I have to admit that One Foot In Heaven is a film that I probably never would have watched if not for the fact that it received an Oscar nomination for Best Picture.
This film from 1941 tells what I presume to be a true — or, at the very least, a true-ish — story. Fredric March plays William Spence. The film opens in 1904 with Spence explaining to his future in-laws that he’s spontaneously decided to drop out of medical school because he feels that he’s been called to become a Methodist minister. Though no one is happy or particularly encouraging about William’s decision to abandon the financial security of medicine to work as a minister, William feels that it’s what he was meant to do.
We follow William and his wife, Hope (Martha Scott), as they move from town to town, living in dingy parsonages and barely paying the bills by doing weddings. Though Hope is frustrated by the constant moving and the less-than-ideal living conditions, she remains supportive of William. They start a family and William goes from being a stern and somewhat judgmental man to becoming an inspiring minister. He even changes his opinion about the sinfulness of going to the movies. (All things considered, that’s probably for the best.) Eventually, William, Hope, and the family end up ministering to a congregation in Colorado. Determined to finally give his wife the home that she deserves, William tries to rebuild both the church and the parsonage. It turns out to be more difficult than he was expecting.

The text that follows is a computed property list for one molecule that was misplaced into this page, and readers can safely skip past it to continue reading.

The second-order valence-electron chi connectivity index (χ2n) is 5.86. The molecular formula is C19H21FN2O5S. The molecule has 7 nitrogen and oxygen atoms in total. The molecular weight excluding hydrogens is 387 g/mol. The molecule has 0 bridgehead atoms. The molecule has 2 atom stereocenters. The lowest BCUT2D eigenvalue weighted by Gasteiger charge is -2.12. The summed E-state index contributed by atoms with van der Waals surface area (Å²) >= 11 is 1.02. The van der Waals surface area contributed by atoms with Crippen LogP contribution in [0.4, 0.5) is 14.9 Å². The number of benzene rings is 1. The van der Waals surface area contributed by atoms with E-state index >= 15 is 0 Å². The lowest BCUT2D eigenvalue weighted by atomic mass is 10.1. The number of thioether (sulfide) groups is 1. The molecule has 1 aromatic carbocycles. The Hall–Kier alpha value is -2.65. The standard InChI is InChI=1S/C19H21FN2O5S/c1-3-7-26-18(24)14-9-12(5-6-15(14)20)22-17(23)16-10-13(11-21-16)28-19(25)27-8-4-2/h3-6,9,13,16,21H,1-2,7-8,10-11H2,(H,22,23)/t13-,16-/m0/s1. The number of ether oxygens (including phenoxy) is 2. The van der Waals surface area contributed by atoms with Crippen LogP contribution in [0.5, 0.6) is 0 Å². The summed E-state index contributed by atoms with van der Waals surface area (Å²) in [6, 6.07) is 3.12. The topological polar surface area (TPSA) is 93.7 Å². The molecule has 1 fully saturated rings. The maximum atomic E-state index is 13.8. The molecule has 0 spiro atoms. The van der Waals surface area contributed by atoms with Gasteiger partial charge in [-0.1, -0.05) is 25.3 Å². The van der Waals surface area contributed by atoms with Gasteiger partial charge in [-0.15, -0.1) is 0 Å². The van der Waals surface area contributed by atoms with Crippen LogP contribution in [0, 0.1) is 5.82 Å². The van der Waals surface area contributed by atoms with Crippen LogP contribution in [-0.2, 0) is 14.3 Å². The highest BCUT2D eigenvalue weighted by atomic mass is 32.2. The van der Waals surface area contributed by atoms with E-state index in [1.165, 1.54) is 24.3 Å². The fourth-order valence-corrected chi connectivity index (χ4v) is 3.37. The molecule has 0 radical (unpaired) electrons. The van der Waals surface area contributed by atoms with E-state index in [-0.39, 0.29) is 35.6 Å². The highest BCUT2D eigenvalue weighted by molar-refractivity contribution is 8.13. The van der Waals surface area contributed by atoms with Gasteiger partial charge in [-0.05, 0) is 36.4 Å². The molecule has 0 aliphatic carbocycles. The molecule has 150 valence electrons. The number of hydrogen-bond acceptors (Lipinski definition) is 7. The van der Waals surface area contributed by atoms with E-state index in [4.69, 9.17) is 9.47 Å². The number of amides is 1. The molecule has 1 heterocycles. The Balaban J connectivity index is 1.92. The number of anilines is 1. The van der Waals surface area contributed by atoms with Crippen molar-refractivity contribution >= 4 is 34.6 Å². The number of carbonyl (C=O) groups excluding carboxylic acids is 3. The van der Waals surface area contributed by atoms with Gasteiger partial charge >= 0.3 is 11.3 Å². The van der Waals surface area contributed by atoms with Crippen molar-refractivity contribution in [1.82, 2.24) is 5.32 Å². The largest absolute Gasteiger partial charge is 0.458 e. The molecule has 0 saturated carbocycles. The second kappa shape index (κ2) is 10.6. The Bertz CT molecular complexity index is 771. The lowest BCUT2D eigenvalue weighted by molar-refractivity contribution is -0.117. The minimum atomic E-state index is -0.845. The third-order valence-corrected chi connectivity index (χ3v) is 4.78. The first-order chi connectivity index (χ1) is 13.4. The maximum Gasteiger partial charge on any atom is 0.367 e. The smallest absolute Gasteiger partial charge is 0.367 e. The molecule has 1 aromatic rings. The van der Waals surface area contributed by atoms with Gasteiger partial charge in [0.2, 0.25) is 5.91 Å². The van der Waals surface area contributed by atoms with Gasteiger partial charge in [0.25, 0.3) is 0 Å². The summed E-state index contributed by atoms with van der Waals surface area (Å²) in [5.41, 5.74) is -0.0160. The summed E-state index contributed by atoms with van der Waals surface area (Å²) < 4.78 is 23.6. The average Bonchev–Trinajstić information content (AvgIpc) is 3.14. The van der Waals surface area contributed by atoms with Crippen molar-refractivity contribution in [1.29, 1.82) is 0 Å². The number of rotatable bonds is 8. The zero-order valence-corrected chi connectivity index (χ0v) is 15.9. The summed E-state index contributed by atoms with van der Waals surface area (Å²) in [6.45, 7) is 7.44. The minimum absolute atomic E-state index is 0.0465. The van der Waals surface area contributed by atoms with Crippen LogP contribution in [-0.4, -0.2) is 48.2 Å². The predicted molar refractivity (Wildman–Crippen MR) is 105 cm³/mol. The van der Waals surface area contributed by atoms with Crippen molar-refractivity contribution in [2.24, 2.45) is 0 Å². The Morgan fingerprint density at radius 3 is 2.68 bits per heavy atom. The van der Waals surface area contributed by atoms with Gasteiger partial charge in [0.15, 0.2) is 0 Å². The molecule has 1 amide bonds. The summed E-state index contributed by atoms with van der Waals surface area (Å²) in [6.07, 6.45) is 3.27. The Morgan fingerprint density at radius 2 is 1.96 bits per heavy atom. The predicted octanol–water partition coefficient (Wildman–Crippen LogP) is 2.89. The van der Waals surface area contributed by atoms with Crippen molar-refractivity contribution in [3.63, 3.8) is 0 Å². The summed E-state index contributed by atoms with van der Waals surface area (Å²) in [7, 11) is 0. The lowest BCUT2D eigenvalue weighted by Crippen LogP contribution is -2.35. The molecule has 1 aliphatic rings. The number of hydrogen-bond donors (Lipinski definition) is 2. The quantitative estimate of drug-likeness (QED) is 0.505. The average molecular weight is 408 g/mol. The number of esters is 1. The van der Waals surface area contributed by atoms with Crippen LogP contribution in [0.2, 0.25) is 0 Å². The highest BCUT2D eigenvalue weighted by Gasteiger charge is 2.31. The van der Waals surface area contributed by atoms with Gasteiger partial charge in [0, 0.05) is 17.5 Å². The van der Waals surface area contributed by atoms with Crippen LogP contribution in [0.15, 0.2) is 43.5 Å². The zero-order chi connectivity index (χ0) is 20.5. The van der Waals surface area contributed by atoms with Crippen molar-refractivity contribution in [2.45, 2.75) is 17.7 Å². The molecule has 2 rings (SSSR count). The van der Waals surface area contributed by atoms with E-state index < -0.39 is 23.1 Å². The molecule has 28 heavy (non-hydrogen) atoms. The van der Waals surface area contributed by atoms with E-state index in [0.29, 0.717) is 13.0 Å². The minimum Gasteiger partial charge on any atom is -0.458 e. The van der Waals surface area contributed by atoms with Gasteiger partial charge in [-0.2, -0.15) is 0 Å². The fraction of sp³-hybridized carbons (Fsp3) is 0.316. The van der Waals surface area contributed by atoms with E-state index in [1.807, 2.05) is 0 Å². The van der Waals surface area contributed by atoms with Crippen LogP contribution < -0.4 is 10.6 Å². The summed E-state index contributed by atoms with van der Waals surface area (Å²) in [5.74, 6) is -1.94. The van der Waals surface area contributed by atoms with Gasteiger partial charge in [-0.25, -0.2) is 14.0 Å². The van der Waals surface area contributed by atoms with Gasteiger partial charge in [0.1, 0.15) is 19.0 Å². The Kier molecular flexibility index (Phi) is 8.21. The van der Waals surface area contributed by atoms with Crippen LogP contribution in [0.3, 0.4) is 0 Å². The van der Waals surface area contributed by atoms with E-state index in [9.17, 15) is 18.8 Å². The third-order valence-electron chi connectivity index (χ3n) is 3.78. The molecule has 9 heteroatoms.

That’s pretty much the film. There’s not really much conflict to be found, until the final 30 minutes or so when William struggles to convince a bunch of snobs to help him achieve his dream of building a new church. The film opens with a title card thanking the Methodists for their help in the production of the film, which should tell you everything you need to know about the film’s attitude towards Protestantism. William does debate an agnostic at one point but it’s not much of a debate. William, after all, is played by the authoritative Fredric March while the agnostic’s name isn’t even listed in the credits. It’s a well-made film, in that sturdy way that many 1941 studio productions were, but — unless you’re just crazy about the history of Methodism — it’s not particularly interesting.
On the plus side, Fredric March gives a good performance as William Spence. March was one of the best actors of Hollywood’s Golden Age and he gives a sympathetic performance as a stern but well-meaning man who respects tradition but who is still willing to admit that he has much to learn. Probably the film’s most effective scene is when William reluctantly watches a movie with his son. March captures William’s transformation from being a disapproving father to an entertained filmgoer. It’s one of the few moments when the film really feels alive.
So, how did One Foot In Heaven receive a Best Picture nomination in the same year that saw nominations for films like Citizen Kane, The Little Foxes, Suspicion, and The Maltese Falcon? One Foot In Heaven is well-made and totally uncontroversial. It’s the type of film that, if it were made today, it would probably be directed by Ron Howard and it would star someone like James Marsden or Garrett Hedlund. One Foot In Heaven is not particularly memorable but there’s nothing particularly terrible about it either and it probably felt like a “safe’ film to nominate. Still, it’s probably significant that One Foot In Heaven didn’t receive any nominations other than one for Best Picture. It lost that Oscar to another film about family, How Green Was My Valley.